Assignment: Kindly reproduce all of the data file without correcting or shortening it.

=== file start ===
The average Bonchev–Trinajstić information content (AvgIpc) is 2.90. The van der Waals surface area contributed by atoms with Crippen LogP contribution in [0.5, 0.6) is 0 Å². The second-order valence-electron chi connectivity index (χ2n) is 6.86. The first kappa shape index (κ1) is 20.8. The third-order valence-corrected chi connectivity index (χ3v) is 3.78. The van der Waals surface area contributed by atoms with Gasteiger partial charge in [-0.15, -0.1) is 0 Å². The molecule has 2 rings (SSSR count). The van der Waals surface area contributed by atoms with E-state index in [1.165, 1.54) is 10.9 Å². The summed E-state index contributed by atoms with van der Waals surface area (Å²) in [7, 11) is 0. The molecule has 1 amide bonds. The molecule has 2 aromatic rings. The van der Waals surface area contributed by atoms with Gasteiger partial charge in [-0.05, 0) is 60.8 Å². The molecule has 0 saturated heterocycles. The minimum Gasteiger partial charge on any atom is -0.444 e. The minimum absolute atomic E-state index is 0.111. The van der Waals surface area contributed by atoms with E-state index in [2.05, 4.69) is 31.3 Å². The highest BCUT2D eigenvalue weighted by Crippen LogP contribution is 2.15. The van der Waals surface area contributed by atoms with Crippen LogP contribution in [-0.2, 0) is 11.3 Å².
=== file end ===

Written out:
The average Bonchev–Trinajstić information content (AvgIpc) is 2.90. The van der Waals surface area contributed by atoms with Crippen LogP contribution in [0.5, 0.6) is 0 Å². The second-order valence-electron chi connectivity index (χ2n) is 6.86. The first kappa shape index (κ1) is 20.8. The third-order valence-corrected chi connectivity index (χ3v) is 3.78. The van der Waals surface area contributed by atoms with Gasteiger partial charge in [-0.15, -0.1) is 0 Å². The molecule has 2 rings (SSSR count). The van der Waals surface area contributed by atoms with E-state index in [1.165, 1.54) is 10.9 Å². The summed E-state index contributed by atoms with van der Waals surface area (Å²) in [7, 11) is 0. The molecule has 1 amide bonds. The molecule has 2 aromatic rings. The van der Waals surface area contributed by atoms with Gasteiger partial charge in [-0.05, 0) is 60.8 Å². The molecule has 0 saturated heterocycles. The minimum Gasteiger partial charge on any atom is -0.444 e. The minimum absolute atomic E-state index is 0.111. The van der Waals surface area contributed by atoms with E-state index in [2.05, 4.69) is 31.3 Å². The highest BCUT2D eigenvalue weighted by Crippen LogP contribution is 2.15. The van der Waals surface area contributed by atoms with Crippen LogP contribution in [-0.2, 0) is 11.3 Å².